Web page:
This brings me back to the beginning of this post, about why "profitable" companies may still move factories or streamline newsrooms. Because if you are only making the amount of profit equal or less than the amount of profit you could be making by investing in capital markets, you are not making a rational decision. For the level of risk of your endeavour, you need to be making more profit than you would otherwise be making, or you're putting in all that effort and still losing money compared to investing it.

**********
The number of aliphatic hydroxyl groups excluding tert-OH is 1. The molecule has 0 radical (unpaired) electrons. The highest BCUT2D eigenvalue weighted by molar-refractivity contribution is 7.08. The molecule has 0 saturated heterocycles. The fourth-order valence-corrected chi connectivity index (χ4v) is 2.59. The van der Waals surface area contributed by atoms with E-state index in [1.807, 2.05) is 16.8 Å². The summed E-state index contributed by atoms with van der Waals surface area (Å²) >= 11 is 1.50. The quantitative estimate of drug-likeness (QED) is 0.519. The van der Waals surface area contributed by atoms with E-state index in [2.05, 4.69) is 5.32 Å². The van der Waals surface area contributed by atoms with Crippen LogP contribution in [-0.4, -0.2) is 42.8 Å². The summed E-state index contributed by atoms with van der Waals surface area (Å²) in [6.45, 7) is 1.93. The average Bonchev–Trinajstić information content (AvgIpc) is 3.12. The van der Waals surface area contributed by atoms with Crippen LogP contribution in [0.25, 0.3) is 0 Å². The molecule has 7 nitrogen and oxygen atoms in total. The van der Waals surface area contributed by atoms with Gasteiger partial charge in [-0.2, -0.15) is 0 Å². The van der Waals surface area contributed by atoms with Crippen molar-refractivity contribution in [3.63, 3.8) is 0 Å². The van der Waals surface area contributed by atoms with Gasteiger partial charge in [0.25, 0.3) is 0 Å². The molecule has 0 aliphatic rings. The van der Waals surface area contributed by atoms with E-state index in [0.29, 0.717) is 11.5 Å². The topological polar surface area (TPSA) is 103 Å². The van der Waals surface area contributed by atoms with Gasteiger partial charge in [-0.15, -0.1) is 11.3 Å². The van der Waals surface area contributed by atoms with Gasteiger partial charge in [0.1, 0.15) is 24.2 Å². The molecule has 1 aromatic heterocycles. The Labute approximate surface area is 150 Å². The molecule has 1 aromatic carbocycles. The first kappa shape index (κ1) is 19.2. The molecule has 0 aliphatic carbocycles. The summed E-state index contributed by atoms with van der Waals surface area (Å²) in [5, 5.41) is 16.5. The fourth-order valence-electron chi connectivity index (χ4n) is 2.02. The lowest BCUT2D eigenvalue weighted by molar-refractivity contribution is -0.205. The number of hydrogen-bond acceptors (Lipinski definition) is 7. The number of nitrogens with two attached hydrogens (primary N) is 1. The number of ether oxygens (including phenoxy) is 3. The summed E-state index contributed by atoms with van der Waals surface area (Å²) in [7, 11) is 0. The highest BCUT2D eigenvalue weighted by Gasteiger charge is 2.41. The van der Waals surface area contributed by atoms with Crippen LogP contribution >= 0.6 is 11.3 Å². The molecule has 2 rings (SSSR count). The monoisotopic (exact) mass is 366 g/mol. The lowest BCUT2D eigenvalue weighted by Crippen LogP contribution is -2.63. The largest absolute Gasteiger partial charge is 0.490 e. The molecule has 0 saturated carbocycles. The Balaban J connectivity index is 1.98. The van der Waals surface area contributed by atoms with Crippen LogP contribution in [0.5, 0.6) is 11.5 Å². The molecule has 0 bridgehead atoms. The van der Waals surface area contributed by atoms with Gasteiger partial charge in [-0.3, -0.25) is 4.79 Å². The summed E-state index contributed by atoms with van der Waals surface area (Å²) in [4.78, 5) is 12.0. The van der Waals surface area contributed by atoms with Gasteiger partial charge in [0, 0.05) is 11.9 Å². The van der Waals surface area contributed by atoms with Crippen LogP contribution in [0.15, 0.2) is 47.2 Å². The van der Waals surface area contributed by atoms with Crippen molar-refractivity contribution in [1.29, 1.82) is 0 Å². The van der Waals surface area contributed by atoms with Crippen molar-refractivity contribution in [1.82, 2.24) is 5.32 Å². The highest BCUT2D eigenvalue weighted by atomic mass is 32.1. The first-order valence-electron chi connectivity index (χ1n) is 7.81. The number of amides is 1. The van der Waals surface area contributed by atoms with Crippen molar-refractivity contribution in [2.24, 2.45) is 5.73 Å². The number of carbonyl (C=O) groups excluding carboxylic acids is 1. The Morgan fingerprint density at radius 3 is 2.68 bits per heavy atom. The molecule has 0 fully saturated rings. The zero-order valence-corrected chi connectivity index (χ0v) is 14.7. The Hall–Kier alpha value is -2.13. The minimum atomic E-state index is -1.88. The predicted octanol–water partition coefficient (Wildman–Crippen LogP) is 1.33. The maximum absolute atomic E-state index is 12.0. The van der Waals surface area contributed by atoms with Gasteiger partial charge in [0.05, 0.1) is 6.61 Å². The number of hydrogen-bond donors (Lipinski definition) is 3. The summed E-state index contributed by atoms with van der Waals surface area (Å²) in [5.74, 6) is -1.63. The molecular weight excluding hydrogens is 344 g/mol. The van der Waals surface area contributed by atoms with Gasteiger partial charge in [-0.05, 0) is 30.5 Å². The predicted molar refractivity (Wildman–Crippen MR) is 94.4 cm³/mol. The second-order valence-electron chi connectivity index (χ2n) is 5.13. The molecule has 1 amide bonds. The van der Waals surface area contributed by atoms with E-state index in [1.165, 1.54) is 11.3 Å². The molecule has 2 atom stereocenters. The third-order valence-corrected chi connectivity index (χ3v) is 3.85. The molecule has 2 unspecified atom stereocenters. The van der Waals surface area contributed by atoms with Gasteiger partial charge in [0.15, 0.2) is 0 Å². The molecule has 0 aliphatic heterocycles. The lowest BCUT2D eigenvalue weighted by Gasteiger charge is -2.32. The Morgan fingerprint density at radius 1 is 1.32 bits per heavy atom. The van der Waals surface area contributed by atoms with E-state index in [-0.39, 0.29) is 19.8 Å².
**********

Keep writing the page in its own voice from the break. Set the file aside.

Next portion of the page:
Of course in the real world this becomes more and more complicated as more variables come in, but in general this is a useful guide in terms of how to make rational decisions regarding the allocation of capital. And the efficient allocation of capital is a good thing. Me saying why that is will have to wait for another post, but suffice to say anything less is just irrational.